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Conservation Groups Sue Federal Government over Idaho Wolf Killings

Five conservation groups are suing the federal government to stop the killing of wolves in Idaho until an environmental assessment is done. (deborahcat/iStockphoto)
Five conservation groups are suing the federal government to stop the killing of wolves in Idaho until an environmental assessment is done. (deborahcat/iStockphoto)
June 2, 2016

BOISE, Idaho – Five conservation groups filed suit in U.S. District Court in Boise on Wednesday to stop federal wildlife agents from killing wolves in Idaho until the federal government completes an environmental impact statement.

The complaint alleges that agents from the U.S. Department of Agriculture’s Wildlife Services division killed 636 wolves in Idaho from 2006 to 2015, mainly to reduce predation on livestock and increase the number of elk.

Brooks Fahy, executive director of the nonprofit advocacy group Predator Defense, maintains the federal government is acting at the request of the Idaho Department of Fish and Game, which he says wants to supply more elk for hunters to kill.

"The elk are by no means in any type of jeopardy in the state of Idaho,” Fahy states. “And this is just driven by a small constituency of hunting and ranching interests. And it's not based in any type of science."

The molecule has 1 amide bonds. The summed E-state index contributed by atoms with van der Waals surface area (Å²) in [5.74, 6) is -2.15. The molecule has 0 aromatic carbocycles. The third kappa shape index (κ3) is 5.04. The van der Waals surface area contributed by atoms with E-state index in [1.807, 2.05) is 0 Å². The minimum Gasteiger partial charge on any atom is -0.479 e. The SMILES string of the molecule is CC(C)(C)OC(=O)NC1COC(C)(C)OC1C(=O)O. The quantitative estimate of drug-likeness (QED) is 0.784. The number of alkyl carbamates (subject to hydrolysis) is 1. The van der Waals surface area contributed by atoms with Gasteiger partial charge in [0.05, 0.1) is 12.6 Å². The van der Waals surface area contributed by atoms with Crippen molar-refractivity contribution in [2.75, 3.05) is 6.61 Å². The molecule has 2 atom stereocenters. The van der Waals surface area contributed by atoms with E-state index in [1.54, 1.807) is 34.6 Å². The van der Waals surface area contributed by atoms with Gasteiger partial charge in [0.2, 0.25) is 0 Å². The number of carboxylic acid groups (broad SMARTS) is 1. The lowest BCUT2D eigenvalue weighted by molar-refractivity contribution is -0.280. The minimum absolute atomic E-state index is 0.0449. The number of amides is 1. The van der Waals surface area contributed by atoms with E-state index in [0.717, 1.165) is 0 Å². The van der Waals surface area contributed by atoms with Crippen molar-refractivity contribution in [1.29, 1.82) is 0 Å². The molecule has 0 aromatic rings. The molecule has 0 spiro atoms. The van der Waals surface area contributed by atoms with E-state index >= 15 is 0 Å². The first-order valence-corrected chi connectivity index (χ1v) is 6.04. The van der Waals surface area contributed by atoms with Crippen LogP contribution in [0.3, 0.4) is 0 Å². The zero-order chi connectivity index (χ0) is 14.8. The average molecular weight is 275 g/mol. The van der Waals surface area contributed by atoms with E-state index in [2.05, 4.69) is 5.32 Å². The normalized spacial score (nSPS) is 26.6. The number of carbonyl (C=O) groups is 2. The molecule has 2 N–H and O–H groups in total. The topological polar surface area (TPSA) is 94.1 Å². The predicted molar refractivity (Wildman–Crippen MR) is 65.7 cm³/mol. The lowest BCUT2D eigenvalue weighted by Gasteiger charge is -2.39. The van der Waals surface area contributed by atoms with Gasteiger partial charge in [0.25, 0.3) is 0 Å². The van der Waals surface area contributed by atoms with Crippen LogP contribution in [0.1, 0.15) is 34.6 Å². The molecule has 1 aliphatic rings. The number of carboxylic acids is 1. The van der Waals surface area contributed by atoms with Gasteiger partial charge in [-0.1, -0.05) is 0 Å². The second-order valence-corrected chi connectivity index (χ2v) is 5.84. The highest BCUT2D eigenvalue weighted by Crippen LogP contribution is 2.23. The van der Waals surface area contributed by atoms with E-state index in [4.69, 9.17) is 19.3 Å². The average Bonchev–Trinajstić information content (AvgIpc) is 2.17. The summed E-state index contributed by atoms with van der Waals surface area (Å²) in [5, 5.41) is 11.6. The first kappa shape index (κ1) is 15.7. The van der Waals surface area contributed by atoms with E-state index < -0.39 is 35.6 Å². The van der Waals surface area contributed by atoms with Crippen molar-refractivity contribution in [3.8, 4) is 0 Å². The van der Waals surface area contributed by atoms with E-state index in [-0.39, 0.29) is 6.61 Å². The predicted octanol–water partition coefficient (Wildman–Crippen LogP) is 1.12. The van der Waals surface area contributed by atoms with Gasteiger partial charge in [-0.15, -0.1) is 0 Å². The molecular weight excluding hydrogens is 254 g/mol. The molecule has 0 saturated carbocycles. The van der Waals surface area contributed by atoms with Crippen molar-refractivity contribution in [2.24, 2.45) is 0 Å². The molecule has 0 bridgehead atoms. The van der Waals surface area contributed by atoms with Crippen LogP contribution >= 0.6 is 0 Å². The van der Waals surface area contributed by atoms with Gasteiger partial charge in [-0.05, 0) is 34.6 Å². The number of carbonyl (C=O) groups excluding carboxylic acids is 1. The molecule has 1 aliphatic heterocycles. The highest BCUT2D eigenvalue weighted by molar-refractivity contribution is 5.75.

The complaint says Wildlife Services has targeted wolves in remote areas such as central Idaho's Lolo elk zone and the Boulder-White Clouds Wilderness.

Fahy says the methods, which include traps, snares and aerial snipers, are cruel.

"Wolves are being chased down by helicopters until they can't run anymore,” he points out. “Entire packs of wolves until they virtually collapse. And they're just exhausted. And they're shot with shotguns from helicopters. It is incredibly brutal and grotesque."

Fahy maintains that the program is counter-productive because killing wolves causes packs to splinter, which results in more predatory behavior, not less.

The government has 60 days to respond to the complaint.


Suzanne Potter, Public News Service - ID